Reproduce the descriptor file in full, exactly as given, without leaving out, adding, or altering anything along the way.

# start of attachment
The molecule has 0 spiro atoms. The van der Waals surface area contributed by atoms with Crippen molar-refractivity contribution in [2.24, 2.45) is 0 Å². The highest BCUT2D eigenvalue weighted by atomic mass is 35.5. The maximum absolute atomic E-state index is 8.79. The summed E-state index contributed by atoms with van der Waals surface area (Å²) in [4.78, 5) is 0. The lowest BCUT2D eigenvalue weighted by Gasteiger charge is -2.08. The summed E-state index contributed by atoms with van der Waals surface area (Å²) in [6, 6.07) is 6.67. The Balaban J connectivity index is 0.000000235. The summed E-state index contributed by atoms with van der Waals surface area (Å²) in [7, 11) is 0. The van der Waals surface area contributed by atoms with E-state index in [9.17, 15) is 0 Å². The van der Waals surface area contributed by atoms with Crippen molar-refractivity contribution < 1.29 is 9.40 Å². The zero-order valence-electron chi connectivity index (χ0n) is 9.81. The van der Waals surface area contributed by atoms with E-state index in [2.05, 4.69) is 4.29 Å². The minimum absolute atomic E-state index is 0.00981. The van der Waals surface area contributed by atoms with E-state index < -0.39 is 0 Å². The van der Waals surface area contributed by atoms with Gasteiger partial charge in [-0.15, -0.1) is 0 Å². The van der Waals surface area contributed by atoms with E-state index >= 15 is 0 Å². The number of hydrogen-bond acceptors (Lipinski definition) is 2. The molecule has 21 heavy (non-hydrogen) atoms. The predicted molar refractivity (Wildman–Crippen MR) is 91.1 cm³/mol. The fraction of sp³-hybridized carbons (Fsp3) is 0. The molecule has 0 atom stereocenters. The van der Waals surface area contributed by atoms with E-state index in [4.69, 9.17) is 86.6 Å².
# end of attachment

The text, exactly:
The molecule has 0 spiro atoms. The van der Waals surface area contributed by atoms with Crippen molar-refractivity contribution in [2.24, 2.45) is 0 Å². The highest BCUT2D eigenvalue weighted by atomic mass is 35.5. The maximum absolute atomic E-state index is 8.79. The summed E-state index contributed by atoms with van der Waals surface area (Å²) in [4.78, 5) is 0. The lowest BCUT2D eigenvalue weighted by Gasteiger charge is -2.08. The summed E-state index contributed by atoms with van der Waals surface area (Å²) in [6, 6.07) is 6.67. The Balaban J connectivity index is 0.000000235. The summed E-state index contributed by atoms with van der Waals surface area (Å²) in [7, 11) is 0. The van der Waals surface area contributed by atoms with E-state index in [9.17, 15) is 0 Å². The van der Waals surface area contributed by atoms with Crippen molar-refractivity contribution < 1.29 is 9.40 Å². The zero-order valence-electron chi connectivity index (χ0n) is 9.81. The van der Waals surface area contributed by atoms with E-state index in [2.05, 4.69) is 4.29 Å². The minimum absolute atomic E-state index is 0.00981. The van der Waals surface area contributed by atoms with E-state index < -0.39 is 0 Å². The van der Waals surface area contributed by atoms with Gasteiger partial charge in [-0.15, -0.1) is 0 Å². The van der Waals surface area contributed by atoms with E-state index >= 15 is 0 Å². The number of hydrogen-bond acceptors (Lipinski definition) is 2. The molecule has 21 heavy (non-hydrogen) atoms. The predicted molar refractivity (Wildman–Crippen MR) is 91.1 cm³/mol. The fraction of sp³-hybridized carbons (Fsp3) is 0. The molecule has 0 atom stereocenters. The van der Waals surface area contributed by atoms with E-state index in [4.69, 9.17) is 86.6 Å².